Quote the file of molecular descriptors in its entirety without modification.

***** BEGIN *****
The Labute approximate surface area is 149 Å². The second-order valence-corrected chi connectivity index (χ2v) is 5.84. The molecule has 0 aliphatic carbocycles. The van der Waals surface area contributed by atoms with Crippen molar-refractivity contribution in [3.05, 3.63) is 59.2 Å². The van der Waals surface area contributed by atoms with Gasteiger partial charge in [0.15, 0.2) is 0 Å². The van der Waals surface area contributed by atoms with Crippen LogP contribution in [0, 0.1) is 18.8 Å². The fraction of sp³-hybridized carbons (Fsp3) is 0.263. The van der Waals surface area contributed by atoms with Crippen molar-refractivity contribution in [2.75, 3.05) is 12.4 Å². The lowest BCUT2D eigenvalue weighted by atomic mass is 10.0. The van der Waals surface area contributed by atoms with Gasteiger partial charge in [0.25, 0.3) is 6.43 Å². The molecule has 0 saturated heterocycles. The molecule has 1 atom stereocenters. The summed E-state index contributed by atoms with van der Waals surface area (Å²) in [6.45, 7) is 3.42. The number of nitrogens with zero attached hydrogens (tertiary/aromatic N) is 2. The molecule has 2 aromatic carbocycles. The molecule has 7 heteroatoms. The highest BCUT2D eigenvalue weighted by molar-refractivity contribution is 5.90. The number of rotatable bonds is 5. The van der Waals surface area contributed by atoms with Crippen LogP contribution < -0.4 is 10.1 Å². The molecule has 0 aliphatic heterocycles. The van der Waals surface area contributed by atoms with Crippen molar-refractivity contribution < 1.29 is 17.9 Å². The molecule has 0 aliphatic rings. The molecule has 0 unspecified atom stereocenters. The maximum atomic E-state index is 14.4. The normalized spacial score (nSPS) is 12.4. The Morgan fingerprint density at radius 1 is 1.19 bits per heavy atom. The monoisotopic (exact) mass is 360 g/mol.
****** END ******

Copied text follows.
The Labute approximate surface area is 149 Å². The second-order valence-corrected chi connectivity index (χ2v) is 5.84. The molecule has 0 aliphatic carbocycles. The van der Waals surface area contributed by atoms with Crippen molar-refractivity contribution in [3.05, 3.63) is 59.2 Å². The van der Waals surface area contributed by atoms with Gasteiger partial charge in [0.15, 0.2) is 0 Å². The van der Waals surface area contributed by atoms with Crippen LogP contribution in [0, 0.1) is 18.8 Å². The fraction of sp³-hybridized carbons (Fsp3) is 0.263. The van der Waals surface area contributed by atoms with Crippen molar-refractivity contribution in [2.75, 3.05) is 12.4 Å². The lowest BCUT2D eigenvalue weighted by atomic mass is 10.0. The van der Waals surface area contributed by atoms with Gasteiger partial charge in [0.25, 0.3) is 6.43 Å². The molecule has 0 saturated heterocycles. The molecule has 1 atom stereocenters. The summed E-state index contributed by atoms with van der Waals surface area (Å²) in [6.45, 7) is 3.42. The number of nitrogens with zero attached hydrogens (tertiary/aromatic N) is 2. The molecule has 2 aromatic carbocycles. The molecule has 7 heteroatoms. The highest BCUT2D eigenvalue weighted by molar-refractivity contribution is 5.90. The number of rotatable bonds is 5. The van der Waals surface area contributed by atoms with Crippen LogP contribution < -0.4 is 10.1 Å². The molecule has 0 aliphatic heterocycles. The van der Waals surface area contributed by atoms with Crippen molar-refractivity contribution < 1.29 is 17.9 Å². The molecule has 0 aliphatic rings. The molecule has 0 unspecified atom stereocenters. The maximum atomic E-state index is 14.4. The normalized spacial score (nSPS) is 12.4. The Morgan fingerprint density at radius 1 is 1.19 bits per heavy atom. The monoisotopic (exact) mass is 360 g/mol.